Insurance can protect against loss of indispensable employee

Succeeding in small business

May 04, 1992|By Jane Applegate | Jane Applegate,Los Angeles Times Syndicate

Remember how tough it was on everyone when your manager or top salesperson went on vacation last year? The office just wasn't the same.

Imagine how you would feel if that key person was gone forever -- either permanently disabled, or worse, dead. Apart from the emotional turmoil, can you begin to calculate the financial impact the loss would have on your business?

Although no one likes to think about death and disability, making sure you and your partners or key employees are insured adequately can prevent the collapse of your company. In these tough times, it's easy to scrimp on insurance, but savvy small-business owners do everything they can to protect what they have.

Key-person insurance, as it is called, is purchased by the business to cover a specific individual. You can buy disability and life insurance for key people. The premiums are not deductible as a business expense, but if and when the benefits are paid, the money is tax-free.

Most key-person policies name the company or corporation as the beneficiary, insurance professionals said.

Jim Sak, owner of Rose Rentals Inc. in Florence, Ala., realized he was relying more and more on his young sons, Eugene and Duane, to help him and his wife, Betty, manage the family business. Eugene was responsible for the retail rental operation, while Duane looked after the equipment and repair side of the business.

"When my insurance agent pointed out how important my sons were to the business, I realized I'd be in dire straits if they weren't around here," said Mr. Sak, who bought key-person disability and life insurance policies for his sons about a year ago.

Within weeks after the life insurance policies were issued, Duane Sak fell seriously ill with a rare blood disease.

After undergoing medical treatment, including chemotherapy, he recovered and returned work. But his frightening and unexpected illness threw the family into a tailspin.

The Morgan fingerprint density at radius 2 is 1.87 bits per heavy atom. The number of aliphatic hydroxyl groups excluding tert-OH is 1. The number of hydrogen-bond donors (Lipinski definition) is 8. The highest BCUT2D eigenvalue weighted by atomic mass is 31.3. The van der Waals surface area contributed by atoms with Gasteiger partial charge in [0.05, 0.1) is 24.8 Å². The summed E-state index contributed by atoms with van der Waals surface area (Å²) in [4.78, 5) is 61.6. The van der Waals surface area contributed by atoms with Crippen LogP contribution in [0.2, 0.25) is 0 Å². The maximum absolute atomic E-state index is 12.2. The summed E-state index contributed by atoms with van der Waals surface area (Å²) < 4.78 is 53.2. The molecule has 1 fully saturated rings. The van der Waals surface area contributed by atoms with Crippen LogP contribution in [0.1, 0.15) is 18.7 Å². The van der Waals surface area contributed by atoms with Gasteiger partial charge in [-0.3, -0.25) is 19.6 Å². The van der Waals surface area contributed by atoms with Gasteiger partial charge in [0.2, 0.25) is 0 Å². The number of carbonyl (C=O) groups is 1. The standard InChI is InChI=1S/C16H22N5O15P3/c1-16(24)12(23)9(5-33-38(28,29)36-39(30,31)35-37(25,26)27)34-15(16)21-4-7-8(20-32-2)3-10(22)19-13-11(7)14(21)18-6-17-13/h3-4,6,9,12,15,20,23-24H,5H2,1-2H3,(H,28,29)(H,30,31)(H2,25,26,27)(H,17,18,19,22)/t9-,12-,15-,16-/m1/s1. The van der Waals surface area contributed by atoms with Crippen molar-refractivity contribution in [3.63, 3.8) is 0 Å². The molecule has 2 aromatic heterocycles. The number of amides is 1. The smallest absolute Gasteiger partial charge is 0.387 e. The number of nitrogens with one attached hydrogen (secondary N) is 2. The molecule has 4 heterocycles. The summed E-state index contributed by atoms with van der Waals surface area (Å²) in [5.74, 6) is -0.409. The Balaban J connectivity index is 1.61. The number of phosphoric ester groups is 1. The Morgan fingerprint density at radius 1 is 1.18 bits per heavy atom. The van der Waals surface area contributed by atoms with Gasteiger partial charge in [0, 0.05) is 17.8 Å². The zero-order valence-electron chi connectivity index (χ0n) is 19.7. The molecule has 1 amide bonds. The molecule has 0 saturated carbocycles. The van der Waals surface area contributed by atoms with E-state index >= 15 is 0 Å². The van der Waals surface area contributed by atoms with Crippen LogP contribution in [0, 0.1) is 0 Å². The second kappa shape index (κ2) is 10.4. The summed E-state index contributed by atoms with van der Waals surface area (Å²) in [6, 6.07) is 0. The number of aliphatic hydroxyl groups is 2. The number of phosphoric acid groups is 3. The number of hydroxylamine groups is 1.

"We didn't collect any benefits from the policies we bought, but we realized how close we came to the edge," Jim Sak said.

Brad Hall, the family's independent insurance agent, said he is especially sensitive about making sure the small-business owners he serves have adequate insurance coverage. When Mr. Hall was 4, his 49-year-old father was killed in an automobile accident.

"We had to sell his successful plumbing and heating business for 10 cents on the dollar," Mr. Hall said. "My father's death was a major reason I'm in the life insurance business."

Mr. Hall and other insurance professionals say the cost of the premiums is minor compared with the money you would spend to keep the business going if a key person dies or becomes disabled.

"Small-business owners have so much of their personal and business assets tied up in the business, they usually don't have the cash available to weather a crisis," said John Aschenbrenner, vice president of individual markets for Principal Financial Group in Des Moines, Iowa.

Mr. Aschenbrenner, whose company insures the Saks' business said small-business owners should review their insurance at least once a year.

John Davies, a general agent for Massachusetts Mutual in Los Angeles, said small-business owners without adequate insurance coverage may face a moral dilemma if an uninsured, key employee dies or is seriously disabled, leaving his or her family without any income.

"People have fire insurance for their business, yet they are so much more likely to be disabled than burned down," Mr. Davies said.

For a good overview of small-business insurance needs, read Jonathan Pond's "Personalized Financial Planning Guide for Self-Employed Professionals and Small Business Owners" (Dell, $6.99). Mr. Pond's chapter on reducing personal risk through insurance is excellent.

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